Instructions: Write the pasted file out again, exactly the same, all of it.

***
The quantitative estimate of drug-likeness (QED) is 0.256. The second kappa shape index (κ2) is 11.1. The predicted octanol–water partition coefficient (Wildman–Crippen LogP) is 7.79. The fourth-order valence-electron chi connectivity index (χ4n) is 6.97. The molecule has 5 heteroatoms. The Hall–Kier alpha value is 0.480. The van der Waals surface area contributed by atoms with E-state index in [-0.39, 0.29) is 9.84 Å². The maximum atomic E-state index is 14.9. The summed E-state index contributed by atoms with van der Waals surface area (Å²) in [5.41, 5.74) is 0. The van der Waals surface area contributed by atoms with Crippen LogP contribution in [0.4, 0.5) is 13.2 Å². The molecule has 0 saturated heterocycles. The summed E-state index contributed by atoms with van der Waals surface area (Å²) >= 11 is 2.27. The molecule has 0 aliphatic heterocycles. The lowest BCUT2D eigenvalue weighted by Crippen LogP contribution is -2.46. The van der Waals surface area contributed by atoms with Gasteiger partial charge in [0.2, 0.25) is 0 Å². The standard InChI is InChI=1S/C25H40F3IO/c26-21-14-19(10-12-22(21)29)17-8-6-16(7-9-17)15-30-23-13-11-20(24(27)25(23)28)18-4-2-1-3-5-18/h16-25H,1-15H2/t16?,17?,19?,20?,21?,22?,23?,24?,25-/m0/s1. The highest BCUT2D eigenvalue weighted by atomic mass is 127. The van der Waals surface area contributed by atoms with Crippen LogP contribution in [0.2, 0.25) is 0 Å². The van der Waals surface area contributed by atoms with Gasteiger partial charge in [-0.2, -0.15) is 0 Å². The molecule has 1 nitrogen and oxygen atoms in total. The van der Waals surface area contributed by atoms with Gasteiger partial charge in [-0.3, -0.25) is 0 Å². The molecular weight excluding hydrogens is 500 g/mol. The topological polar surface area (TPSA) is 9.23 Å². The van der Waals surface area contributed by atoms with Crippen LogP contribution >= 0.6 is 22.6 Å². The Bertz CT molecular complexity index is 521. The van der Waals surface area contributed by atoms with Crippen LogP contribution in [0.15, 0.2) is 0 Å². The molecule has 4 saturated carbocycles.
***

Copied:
The quantitative estimate of drug-likeness (QED) is 0.256. The second kappa shape index (κ2) is 11.1. The predicted octanol–water partition coefficient (Wildman–Crippen LogP) is 7.79. The fourth-order valence-electron chi connectivity index (χ4n) is 6.97. The molecule has 5 heteroatoms. The Hall–Kier alpha value is 0.480. The van der Waals surface area contributed by atoms with E-state index in [-0.39, 0.29) is 9.84 Å². The maximum atomic E-state index is 14.9. The summed E-state index contributed by atoms with van der Waals surface area (Å²) in [5.41, 5.74) is 0. The van der Waals surface area contributed by atoms with Crippen LogP contribution in [0.4, 0.5) is 13.2 Å². The molecule has 0 saturated heterocycles. The summed E-state index contributed by atoms with van der Waals surface area (Å²) >= 11 is 2.27. The molecule has 0 aliphatic heterocycles. The lowest BCUT2D eigenvalue weighted by Crippen LogP contribution is -2.46. The van der Waals surface area contributed by atoms with Gasteiger partial charge in [0.2, 0.25) is 0 Å². The standard InChI is InChI=1S/C25H40F3IO/c26-21-14-19(10-12-22(21)29)17-8-6-16(7-9-17)15-30-23-13-11-20(24(27)25(23)28)18-4-2-1-3-5-18/h16-25H,1-15H2/t16?,17?,19?,20?,21?,22?,23?,24?,25-/m0/s1. The highest BCUT2D eigenvalue weighted by atomic mass is 127. The van der Waals surface area contributed by atoms with Crippen LogP contribution in [0.2, 0.25) is 0 Å². The van der Waals surface area contributed by atoms with Gasteiger partial charge in [-0.2, -0.15) is 0 Å². The molecule has 1 nitrogen and oxygen atoms in total. The van der Waals surface area contributed by atoms with Gasteiger partial charge in [-0.3, -0.25) is 0 Å². The molecular weight excluding hydrogens is 500 g/mol. The topological polar surface area (TPSA) is 9.23 Å². The van der Waals surface area contributed by atoms with Crippen LogP contribution >= 0.6 is 22.6 Å². The Bertz CT molecular complexity index is 521. The van der Waals surface area contributed by atoms with Crippen LogP contribution in [0.15, 0.2) is 0 Å². The molecule has 4 saturated carbocycles.